For more information, check out the excellent Mexico’s Volcanoes: A Climbing Guide.

7. Mount Elbrus

Mount Elbrus, 18,510 feet, is the highest mountain in Europe. Located in southeastern Russia, the summit is snow covered but accessible via cable car. The normal route is also fortified with a string of huts, making it easy to plan

accommodation and allow time for acclimatization. Several permits are required for climbers attempting Elbrus, so be sure to begin planning well in advance of your arrival in Russia.

8. Ojos del Salado

Ojos del Salado is the second highest mountain in South America and, at 22,608 feet, the highest on this list. Truly a massive mountain, Ojos del Salado would certainly require crampons, ice axes, and extensive glacier travel experience, if it weren’t located on the edge of the Atacama desert.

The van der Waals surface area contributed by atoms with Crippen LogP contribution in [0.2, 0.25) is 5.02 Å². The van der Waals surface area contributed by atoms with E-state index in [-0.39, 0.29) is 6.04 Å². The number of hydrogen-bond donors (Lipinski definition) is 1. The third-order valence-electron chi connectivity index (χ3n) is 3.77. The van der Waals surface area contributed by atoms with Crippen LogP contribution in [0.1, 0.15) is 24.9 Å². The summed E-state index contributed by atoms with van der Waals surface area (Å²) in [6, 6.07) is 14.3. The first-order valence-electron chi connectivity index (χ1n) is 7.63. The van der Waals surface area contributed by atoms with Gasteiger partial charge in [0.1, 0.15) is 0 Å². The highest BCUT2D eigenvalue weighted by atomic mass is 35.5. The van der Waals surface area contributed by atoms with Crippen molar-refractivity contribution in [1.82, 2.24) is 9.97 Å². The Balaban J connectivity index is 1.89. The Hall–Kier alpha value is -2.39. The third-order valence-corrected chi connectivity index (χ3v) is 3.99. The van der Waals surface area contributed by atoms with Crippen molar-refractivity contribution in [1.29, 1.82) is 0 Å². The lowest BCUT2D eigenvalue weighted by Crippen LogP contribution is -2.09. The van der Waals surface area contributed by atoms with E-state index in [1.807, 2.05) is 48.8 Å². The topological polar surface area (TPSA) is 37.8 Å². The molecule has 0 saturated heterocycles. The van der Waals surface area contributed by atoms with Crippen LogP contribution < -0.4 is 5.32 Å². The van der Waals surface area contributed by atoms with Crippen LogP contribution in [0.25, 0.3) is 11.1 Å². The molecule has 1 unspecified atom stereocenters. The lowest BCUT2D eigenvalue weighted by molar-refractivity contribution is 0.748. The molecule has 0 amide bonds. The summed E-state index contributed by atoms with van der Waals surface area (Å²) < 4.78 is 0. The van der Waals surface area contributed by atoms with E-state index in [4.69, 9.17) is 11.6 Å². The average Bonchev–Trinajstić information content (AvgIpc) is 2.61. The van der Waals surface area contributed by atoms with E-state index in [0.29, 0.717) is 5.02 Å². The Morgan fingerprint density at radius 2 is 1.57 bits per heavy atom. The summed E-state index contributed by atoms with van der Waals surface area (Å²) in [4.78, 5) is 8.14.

As it is, the peak is mostly dry and rocky from base to summit, making it an accessible, albeit challenging, objective for novice mountaineers or experienced hikers. The entire climb is typically described as a hike because though it is long and at a very high elevation, it is almost completely non-technical, except for an exposed scramble below the summit.

This final scramble, along with the extreme height of the mountain, means that hiring a guide is advisable for inexperienced hikers.

If you love hiking and want to try climbing some of the highest mountains in the world, any of these eight massive peaks would be a great place to start.

Photo by Darcy McCarty

COMMUNITY CONNECTION

Plan on hiking the snowy, icy backcountry? Check out Hal Amen’s “How to Survive an Avalanche” and David DeFranza’s “11 Most Dangerous Mountains in the World for Climbers.”

GOODS: Get your climbing and hiking gear here! Crampons, Hiking Poles , and The Backpacker’s Field Manual, Revised and Updated: A Comprehensive Guide to Mastering Backcountry Skills are some of the items we recommend!